What You Didn’t Know About Suicide

What You Didn’t Know About Suicide

September 10th is National Suicide Prevention Day.

To honor this significant date, we’re going to explore the undercurrents of suicide and offer some tips for loved ones to support those who are most at risk.

Suicide Statistics to Consider

Suicidal behavior is a sign that something feels deeply wrong in a person’s life.

Suicide, or self-injury intentionally resulting in death, is among the leading causes of death in the United States.

And for every death by suicide, there are more than a dozen additional suicide attempts.

These are staggering figures.

Yet, suicidal crises often pass—and treatment is available for those who exhibit suicidal thoughts and behaviors.

The Warning Signs of Suicide

Many suicidal people hint at their troubling thoughts, revealing their suicidal ideation either verbally or through their actions.

The following symptoms may indicate a person is at risk of death by suicide:

  • References to feelings of despair or hopelessness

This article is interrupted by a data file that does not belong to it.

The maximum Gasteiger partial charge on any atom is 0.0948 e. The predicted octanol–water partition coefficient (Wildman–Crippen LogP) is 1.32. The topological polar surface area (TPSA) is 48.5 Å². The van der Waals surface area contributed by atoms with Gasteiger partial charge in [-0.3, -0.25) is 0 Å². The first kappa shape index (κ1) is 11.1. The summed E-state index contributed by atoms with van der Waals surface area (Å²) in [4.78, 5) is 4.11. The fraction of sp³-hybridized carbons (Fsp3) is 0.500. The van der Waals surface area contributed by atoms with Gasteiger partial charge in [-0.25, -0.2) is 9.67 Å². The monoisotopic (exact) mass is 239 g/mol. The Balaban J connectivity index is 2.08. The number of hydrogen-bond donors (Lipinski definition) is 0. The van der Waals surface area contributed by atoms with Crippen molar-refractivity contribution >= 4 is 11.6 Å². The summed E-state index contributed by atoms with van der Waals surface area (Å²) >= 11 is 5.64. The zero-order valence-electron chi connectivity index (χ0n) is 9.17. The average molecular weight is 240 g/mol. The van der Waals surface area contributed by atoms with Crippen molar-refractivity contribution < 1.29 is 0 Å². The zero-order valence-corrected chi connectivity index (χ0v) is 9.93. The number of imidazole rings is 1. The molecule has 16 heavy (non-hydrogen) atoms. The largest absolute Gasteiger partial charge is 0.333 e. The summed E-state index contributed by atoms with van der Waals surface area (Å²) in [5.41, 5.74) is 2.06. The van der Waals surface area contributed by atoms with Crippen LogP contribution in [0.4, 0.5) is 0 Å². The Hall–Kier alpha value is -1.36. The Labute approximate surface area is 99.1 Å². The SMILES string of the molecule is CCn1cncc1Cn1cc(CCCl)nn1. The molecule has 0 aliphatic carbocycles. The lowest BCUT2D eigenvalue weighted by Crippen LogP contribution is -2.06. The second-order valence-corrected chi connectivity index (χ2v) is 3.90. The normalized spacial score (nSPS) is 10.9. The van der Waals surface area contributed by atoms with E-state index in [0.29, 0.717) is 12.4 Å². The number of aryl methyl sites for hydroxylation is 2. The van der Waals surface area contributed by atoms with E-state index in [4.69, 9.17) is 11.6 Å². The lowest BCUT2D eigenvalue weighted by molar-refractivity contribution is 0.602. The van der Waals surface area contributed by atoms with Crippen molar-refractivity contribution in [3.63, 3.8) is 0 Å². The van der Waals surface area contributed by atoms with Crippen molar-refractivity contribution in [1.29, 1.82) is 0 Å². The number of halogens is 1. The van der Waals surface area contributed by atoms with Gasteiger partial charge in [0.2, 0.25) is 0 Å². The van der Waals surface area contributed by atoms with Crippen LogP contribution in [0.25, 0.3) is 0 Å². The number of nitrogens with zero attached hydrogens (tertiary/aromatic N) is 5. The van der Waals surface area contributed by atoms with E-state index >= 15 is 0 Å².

• Withdrawal and isolation from friends and family

  • Giving away or selling meaningful possessions

  • Lack of interest in current commitments and future plans

Statements like “I’m a failure” or “You’d be happier without me” may also indicate a person is contemplating suicide.

How You Can Help Someone at Risk

If you fear someone you love—or anyone in your life—is at risk of death by suicide, please don’t be afraid to offer your support.

You might consider one of the following responses:

  • Summarize the distress the person shares with you in your own words. This will show them you’re listening and reinforce that you care.

  • Ask the person to describe their reasons for living and dying. Be gentle and empathetic. Sit with them, and let them know gently how devastated you would be if they weren’t around.

Experts believe it is better to discuss the person’s feelings directly instead of avoiding the issue, as this can offer reassurance and promote better understanding.

If you believe someone is in immediate danger of ending their life, contact a local crisis center or call the National Suicide Prevention Hotline at 1-800-273-8255.